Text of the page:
ants aphid tenders and plant species

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MorbidBugg
Posts: 285
Joined: Wed Jul 04, 2018 10:11 pm
Location: Orangeville

ants aphid tenders and plant species

Post: # 45530Post MorbidBugg
Tue Jul 24, 2018 7:47 pm

Okay so I kind of half intended to leave this open for anyone's input on life plants in their large out world displays. A thought occurred while tending my indoor greenhouse for my vegetables and flowers and the like when I was tending a clients garden I always would see the formica ants lovingly tending to the peonies sweet juices to help them bloom in the same yard a different garden another group of formica ants on a single tomato plant that was specifically left off to the side for any interested bugs (the rest of the garden is an essential death trap for bugs but because they know insects need food to the ants took full advantage of the lone tomato plant.

So my questions
1) has anyone used live plants to allow the cultivation of aphids? what's the success rate? What plants? Did you notice any difference in comparison to nonaphid tending ants(if applicable)

2) has anyone used symbiotic plants that ants find nutritious? Like peonies or corn flowers or any other plant? What have you used where in the world are you? I'm interested simply because I'm more so curious if any one took that trial and error path previously and how it went and what was learned. Rather than just the simple brush off generic answers. Thanks to all and hopefully the lurkers will find some interest to this topic.
Ants are life's most successful invaders. Understand and respect that power.

Helianthus
Posts: 14
Joined: Tue Jun 05, 2018 12:12 pm

Re: ants aphid tenders and plant species

Post: # 46232Post Helianthus
Tue Jul 31, 2018 12:39 pm

Hi!
Cool topic! One plant that I think every ant lover should have in their yard is partridge pea, Chamaecrista fasciculata. It's an annual wildflower native to most of North America. I love it because it puts out extra-floral nectaries at the base of each leaflet that I find constantly visited by all kinds of ants. I've seen monomorium, tapinoma, crematogaster and more feeding on the bounty. Once it blooms, it is a magnet to pollen collecting bumble bees and some of our smaller solitary bees.
I started a big stand in my yard just by collecting a few seed pods a couple of years ago and sprinkling them about. Here's more info about it: https://www.wildflower.org/plants/result.php?id_plant=chfa2

All kinds of milkweed are also ant magnets. Waaaaaaaaay more ants than butterflies visit the plants for nectar and aphid tending than butterflies do, even though most people plant it to attract monarchs.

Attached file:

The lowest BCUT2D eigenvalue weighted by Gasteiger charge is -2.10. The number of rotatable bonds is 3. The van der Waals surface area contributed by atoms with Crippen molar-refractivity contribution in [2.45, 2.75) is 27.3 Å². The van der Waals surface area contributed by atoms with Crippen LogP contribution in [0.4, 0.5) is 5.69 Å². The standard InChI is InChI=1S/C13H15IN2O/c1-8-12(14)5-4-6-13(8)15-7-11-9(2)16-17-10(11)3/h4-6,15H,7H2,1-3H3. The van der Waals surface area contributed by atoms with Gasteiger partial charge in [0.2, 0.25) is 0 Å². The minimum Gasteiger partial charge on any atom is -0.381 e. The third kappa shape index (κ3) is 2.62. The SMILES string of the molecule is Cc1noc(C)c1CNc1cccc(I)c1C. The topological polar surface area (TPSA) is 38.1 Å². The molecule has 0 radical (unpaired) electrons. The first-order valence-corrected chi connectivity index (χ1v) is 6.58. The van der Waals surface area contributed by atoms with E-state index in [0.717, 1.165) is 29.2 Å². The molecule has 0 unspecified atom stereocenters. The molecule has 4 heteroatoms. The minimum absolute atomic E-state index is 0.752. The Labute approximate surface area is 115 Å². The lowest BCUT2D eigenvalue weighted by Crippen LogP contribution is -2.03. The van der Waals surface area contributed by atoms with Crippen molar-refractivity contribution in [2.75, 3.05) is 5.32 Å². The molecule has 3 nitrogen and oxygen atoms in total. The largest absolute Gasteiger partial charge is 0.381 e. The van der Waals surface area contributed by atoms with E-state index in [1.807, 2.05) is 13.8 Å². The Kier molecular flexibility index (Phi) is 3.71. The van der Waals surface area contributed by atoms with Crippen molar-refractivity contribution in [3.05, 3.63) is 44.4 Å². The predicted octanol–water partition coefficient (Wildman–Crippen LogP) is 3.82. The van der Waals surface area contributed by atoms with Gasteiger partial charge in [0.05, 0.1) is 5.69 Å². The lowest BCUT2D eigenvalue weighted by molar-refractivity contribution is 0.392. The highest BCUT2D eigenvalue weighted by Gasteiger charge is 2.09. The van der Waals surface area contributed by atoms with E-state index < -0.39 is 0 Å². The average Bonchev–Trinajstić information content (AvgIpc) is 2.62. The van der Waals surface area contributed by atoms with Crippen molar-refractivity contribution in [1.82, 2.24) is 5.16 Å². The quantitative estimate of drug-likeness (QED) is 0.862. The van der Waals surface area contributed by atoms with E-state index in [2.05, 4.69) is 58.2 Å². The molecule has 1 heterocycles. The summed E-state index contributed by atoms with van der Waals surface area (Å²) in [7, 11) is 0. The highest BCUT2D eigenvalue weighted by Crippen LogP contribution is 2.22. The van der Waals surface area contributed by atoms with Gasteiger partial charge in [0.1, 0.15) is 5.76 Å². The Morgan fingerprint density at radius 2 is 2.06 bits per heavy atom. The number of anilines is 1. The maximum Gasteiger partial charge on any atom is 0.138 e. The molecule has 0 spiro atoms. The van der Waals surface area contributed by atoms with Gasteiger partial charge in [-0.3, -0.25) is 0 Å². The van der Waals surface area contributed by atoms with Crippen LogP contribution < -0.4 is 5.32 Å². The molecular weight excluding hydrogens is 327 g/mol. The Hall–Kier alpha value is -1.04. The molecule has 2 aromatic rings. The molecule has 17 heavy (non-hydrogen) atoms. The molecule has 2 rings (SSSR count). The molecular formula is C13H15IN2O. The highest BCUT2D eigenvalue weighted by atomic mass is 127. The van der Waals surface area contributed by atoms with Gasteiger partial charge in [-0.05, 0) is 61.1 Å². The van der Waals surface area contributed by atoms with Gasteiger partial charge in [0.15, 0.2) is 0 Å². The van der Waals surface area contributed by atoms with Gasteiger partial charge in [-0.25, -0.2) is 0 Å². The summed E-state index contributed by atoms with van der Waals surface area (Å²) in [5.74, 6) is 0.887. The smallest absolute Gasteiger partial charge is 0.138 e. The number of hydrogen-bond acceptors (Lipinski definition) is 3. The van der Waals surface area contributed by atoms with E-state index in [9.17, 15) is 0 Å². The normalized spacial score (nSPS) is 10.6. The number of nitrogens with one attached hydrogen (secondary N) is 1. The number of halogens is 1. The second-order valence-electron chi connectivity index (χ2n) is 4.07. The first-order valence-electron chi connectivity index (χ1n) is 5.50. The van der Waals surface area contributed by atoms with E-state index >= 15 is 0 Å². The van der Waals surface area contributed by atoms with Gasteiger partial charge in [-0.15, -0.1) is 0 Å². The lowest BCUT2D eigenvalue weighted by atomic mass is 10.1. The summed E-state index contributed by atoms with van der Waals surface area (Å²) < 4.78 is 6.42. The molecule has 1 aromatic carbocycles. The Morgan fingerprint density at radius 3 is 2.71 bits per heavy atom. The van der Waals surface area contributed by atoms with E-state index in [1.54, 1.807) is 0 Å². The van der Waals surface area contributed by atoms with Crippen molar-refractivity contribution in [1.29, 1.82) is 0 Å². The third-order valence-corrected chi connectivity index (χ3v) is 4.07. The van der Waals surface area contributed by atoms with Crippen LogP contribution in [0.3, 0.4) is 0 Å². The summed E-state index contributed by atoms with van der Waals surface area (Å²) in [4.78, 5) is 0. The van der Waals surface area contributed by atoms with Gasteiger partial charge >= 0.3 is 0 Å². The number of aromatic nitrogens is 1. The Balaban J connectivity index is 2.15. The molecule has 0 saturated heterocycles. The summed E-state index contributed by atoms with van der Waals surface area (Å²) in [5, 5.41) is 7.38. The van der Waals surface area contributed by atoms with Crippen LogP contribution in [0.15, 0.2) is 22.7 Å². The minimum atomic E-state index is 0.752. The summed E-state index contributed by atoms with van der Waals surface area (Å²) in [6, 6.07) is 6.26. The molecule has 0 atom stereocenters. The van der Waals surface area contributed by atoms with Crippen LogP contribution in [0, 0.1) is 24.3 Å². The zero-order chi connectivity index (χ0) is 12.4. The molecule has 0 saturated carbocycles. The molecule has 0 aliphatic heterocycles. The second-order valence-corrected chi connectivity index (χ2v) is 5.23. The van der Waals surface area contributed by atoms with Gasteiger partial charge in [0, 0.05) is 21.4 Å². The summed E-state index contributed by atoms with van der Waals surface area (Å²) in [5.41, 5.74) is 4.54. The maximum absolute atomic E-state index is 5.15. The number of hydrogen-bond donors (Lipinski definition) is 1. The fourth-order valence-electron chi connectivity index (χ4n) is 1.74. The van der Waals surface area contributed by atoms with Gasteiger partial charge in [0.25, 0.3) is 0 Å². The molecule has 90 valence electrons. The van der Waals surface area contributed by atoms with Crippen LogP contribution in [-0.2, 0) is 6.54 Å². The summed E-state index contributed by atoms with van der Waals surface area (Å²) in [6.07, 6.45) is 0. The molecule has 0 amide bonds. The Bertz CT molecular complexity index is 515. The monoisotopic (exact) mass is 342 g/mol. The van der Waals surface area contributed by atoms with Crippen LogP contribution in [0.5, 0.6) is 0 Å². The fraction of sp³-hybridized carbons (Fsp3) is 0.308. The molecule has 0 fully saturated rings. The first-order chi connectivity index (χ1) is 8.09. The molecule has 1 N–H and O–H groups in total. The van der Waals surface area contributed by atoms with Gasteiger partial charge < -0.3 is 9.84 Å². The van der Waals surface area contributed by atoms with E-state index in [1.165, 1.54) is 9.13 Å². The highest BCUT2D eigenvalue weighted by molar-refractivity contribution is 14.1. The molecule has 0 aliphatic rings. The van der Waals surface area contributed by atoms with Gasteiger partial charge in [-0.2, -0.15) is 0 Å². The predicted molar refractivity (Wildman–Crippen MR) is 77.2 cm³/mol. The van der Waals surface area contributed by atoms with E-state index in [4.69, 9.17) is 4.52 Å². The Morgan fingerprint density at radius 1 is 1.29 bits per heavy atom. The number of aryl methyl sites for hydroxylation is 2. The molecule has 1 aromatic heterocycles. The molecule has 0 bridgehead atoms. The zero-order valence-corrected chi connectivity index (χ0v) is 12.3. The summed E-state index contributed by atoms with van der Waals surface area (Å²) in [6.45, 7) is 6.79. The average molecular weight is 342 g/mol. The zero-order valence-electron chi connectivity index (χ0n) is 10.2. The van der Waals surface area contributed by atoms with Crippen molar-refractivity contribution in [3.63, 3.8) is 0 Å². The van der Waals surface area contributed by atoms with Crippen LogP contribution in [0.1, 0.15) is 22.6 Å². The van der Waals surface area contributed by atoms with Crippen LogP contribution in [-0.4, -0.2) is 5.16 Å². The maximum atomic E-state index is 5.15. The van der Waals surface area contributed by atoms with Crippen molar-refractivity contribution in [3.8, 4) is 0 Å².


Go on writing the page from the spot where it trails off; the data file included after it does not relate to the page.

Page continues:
I also see camponatus aphid tending on my Jerusalem artichoke plants, helianthus tuberosus.

MorbidBugg
Posts: 285
Joined: Wed Jul 04, 2018 10:11 pm
Location: Orangeville

Re: ants aphid tenders and plant species

Post: # 46246Post MorbidBugg
Tue Jul 31, 2018 3:02 pm

Helianthus wrote:
Tue Jul 31, 2018 12:39 pm
Hi!
Cool topic! One plant that I think every ant lover should have in their yard is partridge pea, Chamaecrista fasciculata. It's an annual wildflower native to most of North America. I love it because it puts out extra-floral nectaries at the base of each leaflet that I find constantly visited by all kinds of ants. I've seen monomorium, tapinoma, crematogaster and more feeding on the bounty. Once it blooms, it is a magnet to pollen collecting bumble bees and some of our smaller solitary bees.
I started a big stand in my yard just by collecting a few seed pods a couple of years ago and sprinkling them about. Here's more info about it: https://www.wildflower.org/plants/result.php?id_plant=chfa2

All kinds of milkweed are also ant magnets. Waaaaaaaaay more ants than butterflies visit the plants for nectar and aphid tending than butterflies do, even though most people plant it to attract monarchs.

I also see camponatus aphid tending on my Jerusalem artichoke plants, helianthus tuberosus.
Oh wow, after doing some research on Chamaecrista fasciculata it seems like a really interesting plant. Likes more dry soil conditions often found in sand this is kind of an ideal plant for using soils that ants would find less preferable than say a premade or homemade nest. It's got decent ground coverage and even though it can get high (up to 3 feet) because the leaves are so small up the stalks they would be easy to anchor to like a skewer. The plant association list I'd quite impressive as well (considering milk weed seems to be associated with the general area where it is commonly observed)

Anyone interested in this specific species in depth this was the site I usedhttps://www.fs.fed.us/database/feis/plants/forb/chafas/all.html

It's nice that it's official AND says it's found in southern Ontario, gotta love the green belt. lol
Ants are life's most successful invaders. Understand and respect that power.

Helianthus
Posts: 14
Joined: Tue Jun 05, 2018 12:12 pm

Re: ants aphid tenders and plant species

Post: # 46318Post Helianthus